For the first ten years, most shows were hosted by Tess Daly and Bruce Forsyth. Tess was on maternity leave for the autumn 2004 series, her replacement was reigning champion Natasha Kaplinsky. When Bruce was unable to appear on a show in 2009, Claudia Winkleman served as his substitute on that night. Claudia and Tess hosted the results programmes from 2010, and performance shows when Bruce was unavailable. When Bruce retired from the main shows after 2013, Claudia and Tess became the main hosts. Bruce still popped up for high days and holidays.
The worst ever judges' score was 8 (out of 40), achieved by Quentin Willson and Hazel Newberry for the cha cha cha on their one and only competitive appearance. Len Goodman noted in his autobiography that this was particularly bad luck for Newberry as she is arguably the most distinguished professional dancer ever to take part in the show (which is really saying something when you consider that many of them have been multiple world champions in one discipline or another).
A perfect 40 was first achieved by Jill Halfpenny and Darren Bennett for the jive in the series 2 final. Lisa Snowdon and Brendan Cole were the first pairing to score a perfect 40 twice on the same night, in the 2008 final - though after the viewers' votes were added, they still only came third! Two other pairings have since scored 40 twice in one night: Denise Van Outen and James Jordan in the 2012 final, and Natalie Gumede and Artem Chigvintsev in the 2013 final, and they didn't win either.
Judge Bruno Tonioli was once a backing dancer and choreographer for Bananarama, as well as Wham!, Elton John (he's in the I'm Still Standing video) and Paul McCartney, among many others. He also appeared on A Song for Europe in 1980 as part of the group Duke and the Aces. They came seventh.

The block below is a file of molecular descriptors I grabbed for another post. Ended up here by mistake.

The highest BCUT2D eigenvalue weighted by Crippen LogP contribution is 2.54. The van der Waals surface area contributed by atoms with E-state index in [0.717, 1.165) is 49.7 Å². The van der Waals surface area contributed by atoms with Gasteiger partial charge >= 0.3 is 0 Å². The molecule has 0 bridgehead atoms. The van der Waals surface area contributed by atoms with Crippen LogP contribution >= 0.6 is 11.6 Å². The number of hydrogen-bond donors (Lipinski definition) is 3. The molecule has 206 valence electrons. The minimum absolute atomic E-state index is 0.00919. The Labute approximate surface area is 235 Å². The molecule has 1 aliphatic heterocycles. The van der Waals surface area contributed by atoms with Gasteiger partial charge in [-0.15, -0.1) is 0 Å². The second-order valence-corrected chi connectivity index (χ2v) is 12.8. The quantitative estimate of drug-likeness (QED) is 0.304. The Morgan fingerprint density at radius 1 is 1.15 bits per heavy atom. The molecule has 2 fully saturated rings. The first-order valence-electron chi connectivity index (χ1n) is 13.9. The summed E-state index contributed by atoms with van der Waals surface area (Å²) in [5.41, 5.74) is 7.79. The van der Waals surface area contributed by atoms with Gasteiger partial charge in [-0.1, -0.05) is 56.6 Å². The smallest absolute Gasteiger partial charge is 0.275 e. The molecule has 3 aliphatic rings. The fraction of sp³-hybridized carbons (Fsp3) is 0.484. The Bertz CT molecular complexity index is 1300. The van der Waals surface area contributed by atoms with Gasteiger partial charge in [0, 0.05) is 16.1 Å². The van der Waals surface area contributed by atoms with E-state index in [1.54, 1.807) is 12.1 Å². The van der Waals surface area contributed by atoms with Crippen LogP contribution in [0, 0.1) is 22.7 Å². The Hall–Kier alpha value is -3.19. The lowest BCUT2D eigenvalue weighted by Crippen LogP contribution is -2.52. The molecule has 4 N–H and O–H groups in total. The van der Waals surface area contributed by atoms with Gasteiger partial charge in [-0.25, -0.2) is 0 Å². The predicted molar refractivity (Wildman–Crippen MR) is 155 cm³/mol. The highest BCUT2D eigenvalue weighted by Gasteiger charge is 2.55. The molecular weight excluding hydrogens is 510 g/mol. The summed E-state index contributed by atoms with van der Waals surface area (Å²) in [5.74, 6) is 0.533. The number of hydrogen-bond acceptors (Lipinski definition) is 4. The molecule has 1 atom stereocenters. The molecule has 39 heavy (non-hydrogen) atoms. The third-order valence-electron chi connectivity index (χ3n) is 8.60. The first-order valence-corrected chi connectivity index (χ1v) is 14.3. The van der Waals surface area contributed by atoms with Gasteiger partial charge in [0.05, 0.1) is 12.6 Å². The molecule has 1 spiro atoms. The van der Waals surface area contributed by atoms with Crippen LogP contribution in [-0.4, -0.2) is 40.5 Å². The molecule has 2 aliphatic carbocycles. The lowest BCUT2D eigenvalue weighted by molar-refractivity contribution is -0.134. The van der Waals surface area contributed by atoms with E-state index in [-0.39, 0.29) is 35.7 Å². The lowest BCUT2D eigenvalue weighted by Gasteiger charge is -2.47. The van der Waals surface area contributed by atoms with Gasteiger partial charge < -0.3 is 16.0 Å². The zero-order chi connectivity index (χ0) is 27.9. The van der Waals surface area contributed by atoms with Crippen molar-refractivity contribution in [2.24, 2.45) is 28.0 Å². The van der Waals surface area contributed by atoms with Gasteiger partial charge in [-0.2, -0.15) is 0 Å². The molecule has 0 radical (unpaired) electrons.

The "Strictly" bit in the title is a reference to the 1992 film Strictly Ballroom.
The Strictly Come Dancing format has been widely exported under the title Dancing With The Stars, and the US and Australian versions have both topped their countries' TV ratings charts. Len Goodman and Bruno Tonioli appeared as judges on the US version, for which Alan Dedicoat also did the voiceover (though since all the announcements are pre-recorded, he never even got to leave London). Local versions of the show appeared in the annual top ten TV ratings in 17 countries in 2006, more than any other format.
The series earned itself a place in the 2010 edition of the Guinness Book of World Records, as the world's most successful reality TV series, having been exported to 38 countries at the time of publication (September 2009). The criteria seem somewhat fuzzy though - after all, Big Brother has been sold to more than 100 countries as a format, and Spy, of all things, has had similar success as a finished show. So a mere 38 countries looks a little bit feeble in comparison.